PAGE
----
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Our new best friend: Zoom
Architecture faculty Nick Gelpi meeting with his students on Zoom.

Our new best friend: Zoom

Tips for using Zoom and technology to help you navigate the “new normal”

March 25, 2020 at 12:00pm

If you’re like most of us, Zoom has quickly become your connection to the outside world. It’s the way to “meet” with classmates, professors, coworkers and even family.

Just last week, FIU users logged into 4,000 Zoom sessions, as compared to only 900 from the previous week.

The moral of the story? Technology is a great resource to keep us in contact – and one way to try to maintain a sense of normalcy throughout these uncertain times.

If you’re not familiar with Zoom yet, it’s a tool that allows users to connect in real time with a number of people in a “meeting room.” These virtual rooms feature an environment where users can see and talk to each other through camera, audio and other functions.

“Zoom is easy to use,” says Stephen Bromfield, associate director of Media Technology Services, part of the Division of Information Technology. “It has a lot of options. You can do everything from share your screen, use a virtual whiteboard, and you even have some features that can be fun. You can change the background behind you to a virtual background. It’s just a great tool for bringing people together remotely.”

Bromfield says the majority of FIU Zoom sessions so far have proved to be classes meeting virtually. That’s exactly what the goal is: Helping students access a learning environment that will foster success and provide a sense of community.

“The learning process benefits when everyone is together,” he explains. “If we can provide that service for people where they still have the classroom environment in a safe way, that’s what we want.”

Bromfield is happy to see that faculty are not the only ones taking advantage of the technology. Some students are also using the tool among themselves for collaboration and group work, while a number of staff members are keeping their teams connected through Zoom meetings.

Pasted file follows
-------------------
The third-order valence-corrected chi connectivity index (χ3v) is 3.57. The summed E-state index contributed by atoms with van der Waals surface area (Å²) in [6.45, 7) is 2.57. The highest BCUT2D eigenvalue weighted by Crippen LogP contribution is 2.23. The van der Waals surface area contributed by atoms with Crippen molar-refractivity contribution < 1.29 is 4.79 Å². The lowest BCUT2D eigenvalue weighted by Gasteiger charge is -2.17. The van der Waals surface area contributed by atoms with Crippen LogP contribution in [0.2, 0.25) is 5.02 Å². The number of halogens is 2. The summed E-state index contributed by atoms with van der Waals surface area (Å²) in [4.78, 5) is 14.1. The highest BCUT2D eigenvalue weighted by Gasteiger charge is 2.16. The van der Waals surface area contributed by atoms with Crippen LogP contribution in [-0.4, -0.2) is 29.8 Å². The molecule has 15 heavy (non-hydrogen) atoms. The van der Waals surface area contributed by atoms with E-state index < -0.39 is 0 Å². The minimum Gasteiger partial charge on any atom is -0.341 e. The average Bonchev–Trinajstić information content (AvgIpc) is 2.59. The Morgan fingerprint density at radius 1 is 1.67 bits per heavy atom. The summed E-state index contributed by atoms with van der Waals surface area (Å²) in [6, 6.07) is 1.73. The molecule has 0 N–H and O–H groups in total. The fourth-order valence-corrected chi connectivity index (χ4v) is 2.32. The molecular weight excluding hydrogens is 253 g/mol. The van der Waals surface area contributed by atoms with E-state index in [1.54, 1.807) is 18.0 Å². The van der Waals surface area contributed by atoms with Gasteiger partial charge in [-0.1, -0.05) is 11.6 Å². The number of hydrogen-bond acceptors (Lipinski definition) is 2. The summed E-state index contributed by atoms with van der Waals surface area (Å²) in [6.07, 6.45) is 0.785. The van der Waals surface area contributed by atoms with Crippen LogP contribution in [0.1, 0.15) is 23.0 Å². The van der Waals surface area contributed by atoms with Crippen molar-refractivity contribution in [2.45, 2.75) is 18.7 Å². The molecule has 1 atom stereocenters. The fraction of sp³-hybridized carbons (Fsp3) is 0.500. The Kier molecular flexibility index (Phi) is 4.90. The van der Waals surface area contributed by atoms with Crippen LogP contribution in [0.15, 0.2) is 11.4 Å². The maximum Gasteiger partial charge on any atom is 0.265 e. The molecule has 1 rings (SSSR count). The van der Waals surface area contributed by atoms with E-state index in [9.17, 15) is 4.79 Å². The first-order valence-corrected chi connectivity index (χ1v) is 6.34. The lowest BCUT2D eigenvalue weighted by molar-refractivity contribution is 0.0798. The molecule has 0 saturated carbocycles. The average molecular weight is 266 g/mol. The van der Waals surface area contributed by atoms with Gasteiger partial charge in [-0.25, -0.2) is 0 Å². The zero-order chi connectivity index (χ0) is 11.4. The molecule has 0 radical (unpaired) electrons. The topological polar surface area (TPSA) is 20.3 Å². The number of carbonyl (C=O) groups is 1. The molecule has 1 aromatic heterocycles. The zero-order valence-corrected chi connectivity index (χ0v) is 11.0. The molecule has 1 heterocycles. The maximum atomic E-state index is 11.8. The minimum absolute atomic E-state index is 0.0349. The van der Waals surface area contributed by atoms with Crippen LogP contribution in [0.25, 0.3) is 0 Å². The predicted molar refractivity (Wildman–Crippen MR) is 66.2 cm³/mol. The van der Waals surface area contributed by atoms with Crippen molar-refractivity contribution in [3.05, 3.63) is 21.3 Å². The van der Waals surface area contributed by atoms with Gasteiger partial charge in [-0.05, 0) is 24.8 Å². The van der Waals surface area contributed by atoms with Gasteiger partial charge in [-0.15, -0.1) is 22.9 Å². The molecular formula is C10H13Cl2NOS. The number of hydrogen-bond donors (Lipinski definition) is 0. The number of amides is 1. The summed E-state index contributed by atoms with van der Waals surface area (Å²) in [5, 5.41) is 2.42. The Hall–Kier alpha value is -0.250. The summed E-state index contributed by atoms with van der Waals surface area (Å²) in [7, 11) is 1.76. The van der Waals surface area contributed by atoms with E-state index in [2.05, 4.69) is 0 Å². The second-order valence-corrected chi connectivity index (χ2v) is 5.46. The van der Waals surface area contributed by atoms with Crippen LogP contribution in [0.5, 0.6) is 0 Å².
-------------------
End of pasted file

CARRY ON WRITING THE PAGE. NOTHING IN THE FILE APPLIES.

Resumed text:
“While you’re working remotely, the most important thing is communication,” Bromfield says. “And sometimes email is not enough. It’s easier to communicate when you’re looking at someone, talking to someone. Being able to be in front of each other [virtually] and discuss what we need to discuss every Monday morning at our team meetings gives us that sense of normalcy.”

As we continue in this “new normal,” Bromfield suspects more and more FIU staff members will harness the power of Zoom to help them maintain connections among their own teams.

Jonathan Perez, technology tools specialist at FIU Online, says Zoom is perfect for collaborating.

“One of the things that makes it different from previous tools is that rather than showing things, you’re actually streaming what’s on your computer,” Perez explains. “You can show a presentation or a document. It’s just a very good conferencing tool. It's intuitive.”

Perez and Bromfield shared some tips to help you have a seamless Zoom experience. Check them out below:

Make sure you have a strong wired connection.

You want the strongest Wi-fi connection possible during your Zoom sessions. A better option is to connect to a landline.

Use a headset for the best audio experience.

You could use your computer or lap top’s built-in microphone, and that might work well. But, if you want to make sure your audio is good and don’t want to be a distraction for folks around you, strap on your headphones.

Be presentable if you’re using the camera – and choose a nice space as your background.
You might not want to look like you just jumped out of bed if you're meeting virtually with your class. Remember, if you turn on the camera feature, people will see you and the area around you.

Mute your microphone